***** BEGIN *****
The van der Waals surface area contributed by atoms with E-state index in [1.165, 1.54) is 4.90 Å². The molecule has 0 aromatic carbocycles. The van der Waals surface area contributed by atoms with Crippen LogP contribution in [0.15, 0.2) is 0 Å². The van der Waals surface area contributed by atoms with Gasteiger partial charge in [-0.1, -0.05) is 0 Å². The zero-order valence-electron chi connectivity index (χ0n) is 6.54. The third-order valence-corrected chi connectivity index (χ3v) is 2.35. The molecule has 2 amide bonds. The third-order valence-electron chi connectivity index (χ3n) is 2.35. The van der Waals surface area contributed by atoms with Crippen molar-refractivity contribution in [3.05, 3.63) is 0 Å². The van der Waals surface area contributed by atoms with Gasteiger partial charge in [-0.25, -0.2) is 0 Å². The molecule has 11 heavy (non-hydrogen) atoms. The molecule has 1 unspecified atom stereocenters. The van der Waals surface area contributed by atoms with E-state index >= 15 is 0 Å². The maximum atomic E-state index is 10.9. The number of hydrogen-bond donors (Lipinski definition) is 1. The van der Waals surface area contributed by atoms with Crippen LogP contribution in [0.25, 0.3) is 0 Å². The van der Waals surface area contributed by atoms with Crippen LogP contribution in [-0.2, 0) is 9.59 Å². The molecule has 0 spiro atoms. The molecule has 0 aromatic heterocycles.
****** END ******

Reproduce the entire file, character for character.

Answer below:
The van der Waals surface area contributed by atoms with E-state index in [1.165, 1.54) is 4.90 Å². The molecule has 0 aromatic carbocycles. The van der Waals surface area contributed by atoms with Crippen LogP contribution in [0.15, 0.2) is 0 Å². The van der Waals surface area contributed by atoms with Gasteiger partial charge in [-0.1, -0.05) is 0 Å². The zero-order valence-electron chi connectivity index (χ0n) is 6.54. The third-order valence-corrected chi connectivity index (χ3v) is 2.35. The molecule has 2 amide bonds. The third-order valence-electron chi connectivity index (χ3n) is 2.35. The van der Waals surface area contributed by atoms with Crippen molar-refractivity contribution in [3.05, 3.63) is 0 Å². The van der Waals surface area contributed by atoms with Gasteiger partial charge in [-0.25, -0.2) is 0 Å². The molecule has 11 heavy (non-hydrogen) atoms. The molecule has 1 unspecified atom stereocenters. The van der Waals surface area contributed by atoms with E-state index >= 15 is 0 Å². The maximum atomic E-state index is 10.9. The number of hydrogen-bond donors (Lipinski definition) is 1. The van der Waals surface area contributed by atoms with Crippen LogP contribution in [0.25, 0.3) is 0 Å². The van der Waals surface area contributed by atoms with Crippen LogP contribution in [-0.2, 0) is 9.59 Å². The molecule has 0 spiro atoms. The molecule has 0 aromatic heterocycles.